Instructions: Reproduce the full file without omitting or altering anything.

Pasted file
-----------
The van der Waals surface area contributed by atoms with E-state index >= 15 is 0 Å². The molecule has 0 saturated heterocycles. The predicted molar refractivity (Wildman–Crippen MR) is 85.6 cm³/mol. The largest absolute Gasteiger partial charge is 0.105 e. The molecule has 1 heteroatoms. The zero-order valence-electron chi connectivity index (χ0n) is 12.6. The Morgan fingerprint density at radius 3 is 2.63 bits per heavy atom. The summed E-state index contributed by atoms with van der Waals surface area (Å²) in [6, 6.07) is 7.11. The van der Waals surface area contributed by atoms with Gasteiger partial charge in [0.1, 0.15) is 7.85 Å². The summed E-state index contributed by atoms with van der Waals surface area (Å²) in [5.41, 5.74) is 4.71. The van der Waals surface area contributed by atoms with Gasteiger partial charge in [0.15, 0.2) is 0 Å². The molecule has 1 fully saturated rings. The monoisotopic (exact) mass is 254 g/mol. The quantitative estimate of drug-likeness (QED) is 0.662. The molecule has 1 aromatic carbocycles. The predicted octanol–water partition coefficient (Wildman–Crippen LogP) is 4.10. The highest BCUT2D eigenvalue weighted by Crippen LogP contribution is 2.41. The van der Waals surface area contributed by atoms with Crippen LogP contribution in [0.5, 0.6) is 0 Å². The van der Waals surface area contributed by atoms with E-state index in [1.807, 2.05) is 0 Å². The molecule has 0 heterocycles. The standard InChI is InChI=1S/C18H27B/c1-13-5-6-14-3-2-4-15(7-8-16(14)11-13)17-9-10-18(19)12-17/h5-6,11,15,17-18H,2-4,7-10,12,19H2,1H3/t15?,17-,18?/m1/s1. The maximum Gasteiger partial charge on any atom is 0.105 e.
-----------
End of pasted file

The van der Waals surface area contributed by atoms with E-state index >= 15 is 0 Å². The molecule has 0 saturated heterocycles. The predicted molar refractivity (Wildman–Crippen MR) is 85.6 cm³/mol. The largest absolute Gasteiger partial charge is 0.105 e. The molecule has 1 heteroatoms. The zero-order valence-electron chi connectivity index (χ0n) is 12.6. The Morgan fingerprint density at radius 3 is 2.63 bits per heavy atom. The summed E-state index contributed by atoms with van der Waals surface area (Å²) in [6, 6.07) is 7.11. The van der Waals surface area contributed by atoms with Gasteiger partial charge in [0.1, 0.15) is 7.85 Å². The summed E-state index contributed by atoms with van der Waals surface area (Å²) in [5.41, 5.74) is 4.71. The van der Waals surface area contributed by atoms with Gasteiger partial charge in [0.15, 0.2) is 0 Å². The molecule has 1 fully saturated rings. The monoisotopic (exact) mass is 254 g/mol. The quantitative estimate of drug-likeness (QED) is 0.662. The molecule has 1 aromatic carbocycles. The predicted octanol–water partition coefficient (Wildman–Crippen LogP) is 4.10. The highest BCUT2D eigenvalue weighted by Crippen LogP contribution is 2.41. The van der Waals surface area contributed by atoms with Crippen LogP contribution in [0.5, 0.6) is 0 Å². The van der Waals surface area contributed by atoms with E-state index in [1.807, 2.05) is 0 Å². The molecule has 0 heterocycles. The standard InChI is InChI=1S/C18H27B/c1-13-5-6-14-3-2-4-15(7-8-16(14)11-13)17-9-10-18(19)12-17/h5-6,11,15,17-18H,2-4,7-10,12,19H2,1H3/t15?,17-,18?/m1/s1. The maximum Gasteiger partial charge on any atom is 0.105 e.